AUTOBIOGRAPHY WRITING WORKSHOP:
Our Typical Working Week
We will organize all our work by breaking up into four-member
Each team will be responsible each week for providing one work-in-progress
to serve as the focus of a workshop.
Each team will also be responsible each week for providing
one reading or set of excerpts that provide useful models of the
following week's topic.
Each person designated to provide a draft for workshop discussion
should bring seven copies of his or her work-in-progress to class
on Monday to be distributed to the editing teams. (S/he should
also keep a copy.)
Each person designated to provide a reading for the following
week should turn in one copy of the model essay on Monday, so
that it can be copied and distributed on Wednesday as part of
the weekend assignment.
This team format will allow for a rotation of responsibilities.
In the course of each month you should expect to provide one
reading and one draft for class discussion. All of your other
writing for the course will be due on Wednesday.
Your portfolio should include all of the following: all of
your drafts and completed works (be sure to label each one with
the working title, the date, and the version number); all of the
essays and excerpts you collected as models; the editing notes
you made in response to the work of other workshop members; the
notes and plans you developed for your work when collaborating
with the editing teams.
- We will focus on a particular topic in writing by discussing
a set of readings.
- Each week we will discuss one or two essays from Meditations
from a Moveable Chair or In Brief assigned by the teacher.
- We will also discuss model passages or essays submitted by
- In our discussions, we will be attempting to define the
characteristics of "good" writing, and imagine the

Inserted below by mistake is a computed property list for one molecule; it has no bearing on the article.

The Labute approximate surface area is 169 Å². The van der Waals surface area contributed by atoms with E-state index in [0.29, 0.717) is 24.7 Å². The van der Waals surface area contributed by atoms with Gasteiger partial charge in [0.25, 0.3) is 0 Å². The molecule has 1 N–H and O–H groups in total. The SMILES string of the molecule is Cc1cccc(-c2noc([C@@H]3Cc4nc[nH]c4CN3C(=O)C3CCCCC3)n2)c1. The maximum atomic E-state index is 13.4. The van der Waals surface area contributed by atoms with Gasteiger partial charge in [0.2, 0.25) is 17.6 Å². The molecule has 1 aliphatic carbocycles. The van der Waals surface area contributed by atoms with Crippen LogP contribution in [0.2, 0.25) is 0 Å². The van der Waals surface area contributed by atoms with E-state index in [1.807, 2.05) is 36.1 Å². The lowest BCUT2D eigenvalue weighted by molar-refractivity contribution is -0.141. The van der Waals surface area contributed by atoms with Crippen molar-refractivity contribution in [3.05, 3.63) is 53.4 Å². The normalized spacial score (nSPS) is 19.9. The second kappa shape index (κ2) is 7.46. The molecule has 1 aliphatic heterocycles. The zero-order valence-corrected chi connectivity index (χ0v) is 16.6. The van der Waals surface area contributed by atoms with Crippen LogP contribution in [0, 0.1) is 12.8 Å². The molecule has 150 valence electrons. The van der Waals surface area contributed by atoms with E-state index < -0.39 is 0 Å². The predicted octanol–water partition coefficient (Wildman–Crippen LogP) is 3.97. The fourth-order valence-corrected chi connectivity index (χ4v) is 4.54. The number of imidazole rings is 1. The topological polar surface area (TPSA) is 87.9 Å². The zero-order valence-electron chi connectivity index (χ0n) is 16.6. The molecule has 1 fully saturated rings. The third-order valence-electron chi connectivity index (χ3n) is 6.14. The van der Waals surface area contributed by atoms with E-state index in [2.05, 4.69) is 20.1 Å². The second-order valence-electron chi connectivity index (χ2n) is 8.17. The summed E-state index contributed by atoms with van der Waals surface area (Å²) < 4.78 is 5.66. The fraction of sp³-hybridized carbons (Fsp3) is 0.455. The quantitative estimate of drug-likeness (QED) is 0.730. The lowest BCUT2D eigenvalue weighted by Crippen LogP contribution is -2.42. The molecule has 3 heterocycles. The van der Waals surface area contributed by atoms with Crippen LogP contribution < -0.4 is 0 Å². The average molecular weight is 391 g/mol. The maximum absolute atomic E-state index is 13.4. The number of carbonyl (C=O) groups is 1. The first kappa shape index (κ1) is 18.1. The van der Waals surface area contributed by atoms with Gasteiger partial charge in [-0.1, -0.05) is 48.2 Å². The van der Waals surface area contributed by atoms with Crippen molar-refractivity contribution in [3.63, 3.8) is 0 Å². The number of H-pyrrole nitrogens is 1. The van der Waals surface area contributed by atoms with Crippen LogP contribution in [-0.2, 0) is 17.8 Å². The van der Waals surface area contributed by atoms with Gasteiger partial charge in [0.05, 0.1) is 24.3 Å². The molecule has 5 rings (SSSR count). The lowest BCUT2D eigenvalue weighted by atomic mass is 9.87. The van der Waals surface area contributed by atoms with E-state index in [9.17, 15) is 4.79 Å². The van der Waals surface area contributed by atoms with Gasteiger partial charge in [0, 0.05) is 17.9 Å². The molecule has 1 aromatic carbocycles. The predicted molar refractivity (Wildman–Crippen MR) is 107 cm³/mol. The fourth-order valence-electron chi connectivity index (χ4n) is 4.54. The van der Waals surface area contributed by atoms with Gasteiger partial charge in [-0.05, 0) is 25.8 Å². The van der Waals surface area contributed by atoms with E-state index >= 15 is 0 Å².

methods we might use in order to produce good writing of our
own. Both of those are rather large questions, as you can see.
- The class will function as a workshop.
- The sessions will be devoted to consulting rather than critiquing.
- Each session will be lead by the writer, who will open by
describing what s/he would most like to take away from the session
and then go on to describe what s/he is trying to accomplish
in this particular piece. What kinds of issues or questions
is this writer thinking about? What problems is s/he trying
to resolve in this work-in-progress, or what kind of new experiment
is s/he trying to pursue? What parts of the writing is the writer
pleased with at this point in the writing process, and what parts
do not yet seem satisfying?
- The members of the editing team will work by responding first
as readers rather than writers. In other words, they will offer
a narrative of their reading experience, reporting to the author
what they saw, heard, felt, and thought in the process of reading
the piece. Together, the writer and group can identify the parts
of the writing that compel the reader's attention and respect,
and those that have not yet come to life. They should give particular
attention to the issues and questions raised by the author at
the beginning of the editing session. (They should also be sure
to give attention to the topic that is the focus of the week's
work.) Using the information they have assembled, the author
and editors should collaborate on a plan for the next version
of the work in progress.
- In the course of the period each writer who has material
to share will have the opportunity to work with two different
editing groups. That will provide an opportunity for hearing
a variety of responses and suggestions.
- In the final part of the class, each writer will have the
opportunity to share the results of the workshop sessions with
the class as a whole, reporting on the suggestions s/he received
and his/her responses to those comments. The editing teams will
also have the opportunity to comment on what insights they gained
through the editing experience.
- Periodically, we will devote a Wednesday session to responding
as an entire group to the work-in-progress of one or more workshop